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The Intentional Death of Francis Macomber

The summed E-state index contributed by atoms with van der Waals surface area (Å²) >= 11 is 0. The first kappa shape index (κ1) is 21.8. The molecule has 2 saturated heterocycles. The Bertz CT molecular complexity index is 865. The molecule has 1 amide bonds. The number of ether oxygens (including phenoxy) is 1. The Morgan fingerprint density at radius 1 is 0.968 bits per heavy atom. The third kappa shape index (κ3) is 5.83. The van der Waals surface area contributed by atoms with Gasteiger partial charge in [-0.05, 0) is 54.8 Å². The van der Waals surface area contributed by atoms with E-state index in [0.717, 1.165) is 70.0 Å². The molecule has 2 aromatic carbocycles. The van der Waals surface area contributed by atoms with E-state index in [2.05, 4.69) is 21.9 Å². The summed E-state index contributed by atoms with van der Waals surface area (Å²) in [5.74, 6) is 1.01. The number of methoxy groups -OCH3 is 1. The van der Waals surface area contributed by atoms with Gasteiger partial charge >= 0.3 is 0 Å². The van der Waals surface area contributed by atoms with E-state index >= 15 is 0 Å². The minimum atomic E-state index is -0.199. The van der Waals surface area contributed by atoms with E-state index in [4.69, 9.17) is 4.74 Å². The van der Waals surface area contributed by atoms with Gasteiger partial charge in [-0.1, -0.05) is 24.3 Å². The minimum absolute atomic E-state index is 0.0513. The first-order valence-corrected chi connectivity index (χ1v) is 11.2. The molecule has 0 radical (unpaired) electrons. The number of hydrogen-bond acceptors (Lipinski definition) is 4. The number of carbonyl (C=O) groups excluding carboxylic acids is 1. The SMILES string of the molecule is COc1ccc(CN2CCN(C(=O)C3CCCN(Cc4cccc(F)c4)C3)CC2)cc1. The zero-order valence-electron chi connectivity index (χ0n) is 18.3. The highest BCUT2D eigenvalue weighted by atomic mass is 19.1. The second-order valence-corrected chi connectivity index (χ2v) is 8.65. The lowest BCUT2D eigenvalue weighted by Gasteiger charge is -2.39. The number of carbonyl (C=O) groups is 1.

Ernest Hemingway has created a masterpiece of mystery in his story "The Short Happy Life of Francis Macomber". The mystery does not reveal itself to the reader until the end of the story, yet it leaves a lot to the imagination. At the end of the story Margaret Macomber kills her husband by accident, in order to save him from being mauled by a large Buffalo while on a safari in Africa. The mystery is whether or not this killing was truly accidental, or intentional. If it was to be considered intentional, there would certainly have to be evidence in the story suggesting such, with a clear motive as well. What makes this mystery unique is that Hemingway gives the reader numerous instances that would lead the reader to devise an acceptable motive, yet human nature tells the reader that this killing could not have been intentional. From a purely objective analysis of the story, the reader would see far more evidence supporting the theory of an intentional killing rather than an accidental one. The clues supporting the idea that Margaret killed Francis intentionally can best be seen when observing and studying the background information on both Francis Macomber, and Margaret herself. The marriage between the two is summarized in the statement, "Margot was too beautiful for Macomber to divorce her and Macomber had too much money for Margot ever to leave him." (Hemingway 1402). Both were dependent on each other, which is what made the relationship strong. What is also important is that Margot and Francis have very different personalities. Margot is a very controlling person. Her marriage and relationship with Francis Macomber is dependent on this fact. Margot must have complete control over her husband in order to keep the relationship at an equilibrium. Francis needs Margot because, as Margot herself has accurately observed, he could not find another wife if Margot were to leave him. This is clearly seen when the narrator states, "If he had been better with women she would probably have started to worry about him getting another new, beautiful wife; but she knew too much about him to worry about him either."(Hemingway 1402). With this small amount of background information, the true motive for an intentional killing can be found. As Margot witnesses the elation, bravery, and sudden independence that Francis Macomber derives from his valiant pursuit and killing of the buffalo, she witnesses the loss of control over her husband that is so essential to their relationship. This can clearly be seen in the conversation of Francis Macomber after killing the buffalo when he states, "You know I don't think I'd ever be afraid of anything again....Something happened in me after we saw the buff and started after him. Like a dam bursting. It was pure excitement." (Hemingway 1408). If Francis lost all fears, as he supposedly does after killing the buffalo, then there is a great chance that he could afford to loose Margot. His newfound bravery could be put to use in finding another wife. This was very disagreeable to Margot, and can be clearly discerned from her remarks when she replies to Francis about his performance with the buffalo. Francis ask her, "Wasn't it marvellous, Margot?" and she replied, "I hated it,...I loathed it."(Hemingway 1408). It was at this point in which Margot saw her control over her husband, control which had lasted for so many years and was so essential to the relationship, begin to vanish. Clearly, to Margot, the relationship as she had known it was about to come to an end, and she was now on the loosing side. The equilibrium in the relationship had been destroyed. Margot's initial reaction to this was very predictable; she tried to play down the event by stating, "You're both talking rot...Just because you've chased some helpless animals in a motor car you talk like heroes."(Hemingway 1409). Robert Wilson, the guide on the hunt, gives the reader an outside perspective into this complex and troubled relationship. In response to the quote above Wilson states, "Sorry....I have been gassing too much." and following it, "She's worried about it already, he thought."(Hemingway 1409). Wilson has accurately interpreted the status of the relationship and it is he who, by the end of the story, gives the reader more evidence as to the true motive for Margot killing Francis. Robert Wilson seems to be right in his descriptions of the couple, and their relationship throughout the story. If this is true, and none of his presumptions about the couple are false, then he gains more credibility towards the end of the story. It is at this point that he becomes the advocate of Margot's actions, despite the fact that they were intentional. It is Wilson that gives the reader the best description of the relationship between Francis and his wife. It is his insight into Margot, however, that is the most detailed, and which seems to suggest that she might be capable of such an act. Wilson gives the reader a lucid account of his impression of Margot's reaction to Francis's cowardice by stating: So, Robert Wilson thought to himself, she is giving him a ride, isn't she? Or do you suppose that's her idea of putting up a good show? How should a woman act when she discovers her husband is a bloody coward? She's damned cruel but they're all cruel. They govern, of course, and to govern one has to be cruel sometimes. Still, I've seen enough of their damn terrorism. (Hemingway 1395) From this astute analysis of the two, Wilson shows the reader several very important things. One is the fact, although somewhat machiavellian, that Margot had the capability to be cruel as she "governed" over her husband. Another observation that is somewhat important is the fact that she is solid in her control over Francis after he cowers from the lion. Although his cowardice is embarrassing to her, it still allows her to control her husband by asserting authority and belittling his actions. This is the cruelty that Wilson observes in the passage above. When Francis is confronted with the same situation in hunting the buffalo as with hunting the lion, Margot regains the hope that the new valor of her husband would fade away. Her elation can be seen when Wilson states that the buffalo is in the bush and will have to be flushed out just as the lion had. Margot states, " ÔThen it's going to be just like the lion,' said Margot, full of anticipation." (Hemingway 1407). The key word in this quote is anticipation. She is filled with excitement in the anticipation that her husband would make a repeat performance, consequently loosing all of his new courage and placing her back in control of the relationship. This, as she would soon see, was not the case. One of the most important passages in the story occurs in the moments just before Francis and Robert Wilson go into the bush after the buffalo. The passage shows exactly how Francis felt just prior to her killing Francis. In it she states: "You've gotten awfully brave, awfully suddenly," his wife said contemptuously, but her contempt was not secure. She was very afraid of something. Macomber laughed, a very natural hearty laugh. "You know I have ," he said. "I really have." "Isn't it sort of late?" Margot said bitterly. Because she had done the best she could for many years back and the way they were together now was no one person's fault. "Not for me," said Macomber. (Hemingway 1409) From this quote, the reader can clearly see that Margot has lost her edge in the relationship. She is no longer in charge. She is no longer needed by Francis. Margot is, in effect, expendable to Francis. Margot knew that she had been expendable for many years, but it had never been a great fear because she knew that Francis would never be able to replace her on his own. He was incapable of the independence needed to find a new wife. This had all changed, however, by the end of the story. It had become clear to Margot that the relationship was over; or it was from her perspective. After Margot fires the fatal shot, further evidence is given by Robert Wilson that supports the assertion that the killing was intentional. In response to the killing Wilson states, "That was a pretty thing to do...He would have left you too" (Hemingway 1411). Wilson, who seems to be accurate in his assessment of the relationship, seems a credible witness to the killing and due to these facts, his opinion as to the motive of the killing is credible to the reader as well. What is also important after the killing is the fact that Margot never denies that it was intentional. What is also ironic is that Wilson has the most control in the end of the story. This can be seen in the last few lines when Margot literally has to beg him to stop tormenting her about killing Francis. When she finally says please, Wilson agrees to stop. From all of the evidence given in the story, and from an objective analysis of the conversation and narration, it is safe to make the assumption that the killings were indeed intentional. There is simply not enough tangible evidence given in the conversation or narration that would suggest otherwise. There is a clear motive, as well as a credible witness to the event who feels from his knowledge of the couple, which is far greater than the limited knowledge of the relationship the reader is given, that the killing was intentional. Although by law this assertion would not have a chance of being proven beyond a reasonable doubt, for the purposes of analyzing this story it is a safe assertion.